I first heard about an NCR reproduction tenkeyless case sometime last year, and my eyes lit up. Finally! The chance for the custom keyboard of my dreams! I can just make my own vintage keyboard!

Alas, it wouldn't be that easy. Unfortunately, the case came with a PCB that was for modern Cherry MX switches only, meaning that to get what I wanted, a project would be in order. Not so hard, right? Just design a new PCB and mounting plate, and it's go-time. So I put my name down for a case only as part of a small order from China my friend was doing, and began the long wait to get it in hand.

Fast forward several months, and the cases arrived with my friend. He'd got the real PCB, so I asked him to pop it in his scanner with a ruler so I could get to work. A few hours in KiCad and I had a vague idea of a PCB. I moved on to doing plate designs in Fusion 360, and figured I had something fairly decent.

Once I got my case, I did the old faithful technique of printing out the PCB on paper and trying to screw the paper to the mounting holes on the case. This seemed to work okay, so I went ahead and ordered revision 1. (spoiler: it did not work)

A week or so later, I had revision 2 in hand, with the supposedly correct holes. (spoiler: they were also not correct) Agitated at this point, I decided this one was going to work whether it wanted to or not, put my respirator on, and went outside and filed the mounting holes until it fit. Luckily I'd not routed any copper near them. The screw holes were also not perfect, and you can basically put a maximum of three out of eight screws in to hold the assembly down, but it works well enough.

Meanwhile, the mounting plate was a first-time success, rekindling the notion of my own competence in my head. At this point I had a viable module, so it was go time - but there was one small problem. The "case only" option was exactly what it said - they didn't even include the small board with the USB-C connector on it.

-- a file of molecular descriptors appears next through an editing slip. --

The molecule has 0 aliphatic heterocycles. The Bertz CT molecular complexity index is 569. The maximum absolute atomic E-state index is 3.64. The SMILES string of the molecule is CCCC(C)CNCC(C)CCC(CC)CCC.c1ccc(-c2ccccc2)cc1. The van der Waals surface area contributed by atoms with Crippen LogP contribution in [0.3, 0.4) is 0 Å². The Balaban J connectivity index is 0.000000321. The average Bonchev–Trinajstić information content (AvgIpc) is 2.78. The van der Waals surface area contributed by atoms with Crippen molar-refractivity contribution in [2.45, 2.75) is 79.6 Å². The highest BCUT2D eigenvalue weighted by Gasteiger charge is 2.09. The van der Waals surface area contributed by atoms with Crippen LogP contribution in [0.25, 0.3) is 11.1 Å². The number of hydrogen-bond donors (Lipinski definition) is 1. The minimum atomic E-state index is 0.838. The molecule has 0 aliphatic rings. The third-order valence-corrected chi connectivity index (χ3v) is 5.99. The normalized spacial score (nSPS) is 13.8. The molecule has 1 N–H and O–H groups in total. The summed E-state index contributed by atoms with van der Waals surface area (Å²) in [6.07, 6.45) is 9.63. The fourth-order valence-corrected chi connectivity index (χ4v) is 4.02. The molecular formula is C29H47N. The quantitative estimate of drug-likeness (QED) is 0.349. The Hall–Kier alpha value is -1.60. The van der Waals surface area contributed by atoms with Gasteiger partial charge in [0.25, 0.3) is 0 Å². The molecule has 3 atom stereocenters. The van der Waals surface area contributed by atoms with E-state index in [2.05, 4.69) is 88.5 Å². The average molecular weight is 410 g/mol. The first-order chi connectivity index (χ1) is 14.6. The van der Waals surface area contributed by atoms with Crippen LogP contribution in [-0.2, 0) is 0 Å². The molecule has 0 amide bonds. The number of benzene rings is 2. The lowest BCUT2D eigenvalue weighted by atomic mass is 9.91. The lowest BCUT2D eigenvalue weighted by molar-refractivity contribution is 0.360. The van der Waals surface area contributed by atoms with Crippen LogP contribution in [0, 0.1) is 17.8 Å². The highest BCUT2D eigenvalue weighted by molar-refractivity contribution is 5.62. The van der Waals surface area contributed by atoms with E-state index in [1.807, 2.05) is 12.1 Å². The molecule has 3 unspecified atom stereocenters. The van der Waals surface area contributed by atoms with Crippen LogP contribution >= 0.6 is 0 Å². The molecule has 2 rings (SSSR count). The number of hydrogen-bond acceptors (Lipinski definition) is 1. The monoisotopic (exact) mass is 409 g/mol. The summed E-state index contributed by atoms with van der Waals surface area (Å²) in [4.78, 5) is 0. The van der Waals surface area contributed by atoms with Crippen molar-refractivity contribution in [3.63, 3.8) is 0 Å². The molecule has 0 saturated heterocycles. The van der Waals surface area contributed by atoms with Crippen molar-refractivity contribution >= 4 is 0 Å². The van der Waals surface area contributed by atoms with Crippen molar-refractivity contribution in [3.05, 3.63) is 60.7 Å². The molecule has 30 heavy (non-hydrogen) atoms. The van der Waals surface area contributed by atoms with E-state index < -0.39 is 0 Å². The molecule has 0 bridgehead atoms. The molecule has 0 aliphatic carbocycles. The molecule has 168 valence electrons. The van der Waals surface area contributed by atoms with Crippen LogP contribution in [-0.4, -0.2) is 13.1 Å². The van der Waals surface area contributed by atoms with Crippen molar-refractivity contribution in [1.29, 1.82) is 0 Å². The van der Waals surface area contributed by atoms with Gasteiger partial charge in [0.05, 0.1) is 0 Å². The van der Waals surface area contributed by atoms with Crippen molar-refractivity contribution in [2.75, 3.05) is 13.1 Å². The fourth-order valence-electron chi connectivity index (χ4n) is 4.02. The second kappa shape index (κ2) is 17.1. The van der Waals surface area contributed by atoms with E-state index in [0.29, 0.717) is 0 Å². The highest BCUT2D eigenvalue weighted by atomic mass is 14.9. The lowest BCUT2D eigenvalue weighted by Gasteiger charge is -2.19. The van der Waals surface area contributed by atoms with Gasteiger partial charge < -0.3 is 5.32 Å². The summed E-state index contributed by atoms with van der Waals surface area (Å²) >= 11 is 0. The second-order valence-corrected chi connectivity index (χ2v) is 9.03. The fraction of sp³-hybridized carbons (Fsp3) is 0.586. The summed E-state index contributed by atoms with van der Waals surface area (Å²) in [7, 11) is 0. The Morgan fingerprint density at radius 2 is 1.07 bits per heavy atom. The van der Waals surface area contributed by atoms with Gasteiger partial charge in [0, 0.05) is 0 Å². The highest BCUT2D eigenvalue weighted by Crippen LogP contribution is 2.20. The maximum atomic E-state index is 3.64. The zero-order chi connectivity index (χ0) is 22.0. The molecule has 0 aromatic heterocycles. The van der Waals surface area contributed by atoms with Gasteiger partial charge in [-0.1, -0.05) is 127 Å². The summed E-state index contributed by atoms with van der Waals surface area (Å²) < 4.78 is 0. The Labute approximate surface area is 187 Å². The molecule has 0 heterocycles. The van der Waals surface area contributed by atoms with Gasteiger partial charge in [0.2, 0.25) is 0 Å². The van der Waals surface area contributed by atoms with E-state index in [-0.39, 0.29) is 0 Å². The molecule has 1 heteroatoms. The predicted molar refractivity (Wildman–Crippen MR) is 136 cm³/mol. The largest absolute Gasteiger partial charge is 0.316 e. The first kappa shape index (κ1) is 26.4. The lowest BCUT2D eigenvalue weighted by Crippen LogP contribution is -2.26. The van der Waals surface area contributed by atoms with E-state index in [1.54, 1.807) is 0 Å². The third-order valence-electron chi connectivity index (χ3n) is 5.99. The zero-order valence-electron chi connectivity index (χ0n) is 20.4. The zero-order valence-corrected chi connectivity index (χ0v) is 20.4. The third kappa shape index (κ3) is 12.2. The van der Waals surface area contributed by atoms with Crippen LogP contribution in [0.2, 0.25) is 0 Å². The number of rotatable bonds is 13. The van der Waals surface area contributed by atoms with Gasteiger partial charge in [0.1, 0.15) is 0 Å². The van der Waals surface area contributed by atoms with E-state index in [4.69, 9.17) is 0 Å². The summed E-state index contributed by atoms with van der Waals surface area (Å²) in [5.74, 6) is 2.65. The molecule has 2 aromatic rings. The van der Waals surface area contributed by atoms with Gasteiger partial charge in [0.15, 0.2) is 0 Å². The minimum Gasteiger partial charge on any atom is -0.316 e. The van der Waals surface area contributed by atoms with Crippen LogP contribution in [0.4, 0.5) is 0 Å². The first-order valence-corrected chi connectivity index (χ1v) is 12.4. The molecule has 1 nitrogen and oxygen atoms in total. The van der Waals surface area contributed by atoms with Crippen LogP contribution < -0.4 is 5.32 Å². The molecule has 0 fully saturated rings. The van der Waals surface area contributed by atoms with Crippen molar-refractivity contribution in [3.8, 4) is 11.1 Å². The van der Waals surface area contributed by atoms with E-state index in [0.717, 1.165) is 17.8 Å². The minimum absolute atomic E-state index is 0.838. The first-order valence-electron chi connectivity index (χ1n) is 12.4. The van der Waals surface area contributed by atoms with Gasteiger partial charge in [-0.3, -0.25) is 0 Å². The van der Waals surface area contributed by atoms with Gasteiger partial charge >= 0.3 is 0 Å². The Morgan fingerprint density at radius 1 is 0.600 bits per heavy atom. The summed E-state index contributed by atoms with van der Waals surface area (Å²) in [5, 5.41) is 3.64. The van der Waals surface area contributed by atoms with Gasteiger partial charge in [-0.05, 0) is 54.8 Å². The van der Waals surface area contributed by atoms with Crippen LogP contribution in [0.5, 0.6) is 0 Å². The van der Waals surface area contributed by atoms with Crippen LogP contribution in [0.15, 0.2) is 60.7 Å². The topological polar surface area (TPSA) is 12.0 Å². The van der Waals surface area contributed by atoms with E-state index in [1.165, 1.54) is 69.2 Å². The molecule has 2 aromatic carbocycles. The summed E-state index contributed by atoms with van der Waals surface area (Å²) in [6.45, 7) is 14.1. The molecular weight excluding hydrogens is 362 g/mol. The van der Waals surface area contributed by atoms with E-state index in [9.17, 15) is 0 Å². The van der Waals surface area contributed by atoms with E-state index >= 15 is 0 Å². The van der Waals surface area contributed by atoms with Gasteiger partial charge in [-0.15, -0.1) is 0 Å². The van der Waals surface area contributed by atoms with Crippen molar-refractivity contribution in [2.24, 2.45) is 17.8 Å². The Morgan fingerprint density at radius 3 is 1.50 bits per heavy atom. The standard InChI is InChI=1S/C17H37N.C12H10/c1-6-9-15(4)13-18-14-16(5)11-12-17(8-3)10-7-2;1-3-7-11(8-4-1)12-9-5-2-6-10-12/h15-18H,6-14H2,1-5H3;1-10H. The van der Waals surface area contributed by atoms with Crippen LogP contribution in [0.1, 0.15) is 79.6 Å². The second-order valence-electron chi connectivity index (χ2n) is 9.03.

Back to KiCad!

I designed a board (again), got the holes wrong (again), ordered a second revision (again), got the thickness on the second revision's order wrong, frantically cancelled it and the third time was the charm. I used a system similar to what I'd done to turn a phone cable into a USB cable for my M0110A PCB, and opted to chop up an angled mini-USB cable and plug it into the Teensy that drove the keyboard.

As this was the keyboard I'd always wanted my first real custom to be, I decided to destroy that custom. A few hours in the basement later, and I had my keycaps, stabilizers and a bag of extremely nice blue Alps switches to pop into this new board. Alps always sound better in a roomy, plastic case, and the old custom was a block of aluminium, so it made sense to me to do this.

The result is really good - this board sounds just like it's a real old keyboard, but has all the creature comforts of modernity, and some fun keycaps to boot. The firmware is done with Vial, so you can remap pretty much anything you want on the fly. People keep asking me for my files to do this, so I'll pip that to the post now - my files suck. Anyone with a pair of calipers and a few hours could probably do better than me. Handing them out would just hold you back!

I'll leave you with a picture of this keyboard in use with my new iMac G5, sovereign.

Proudly made on my iMac G5

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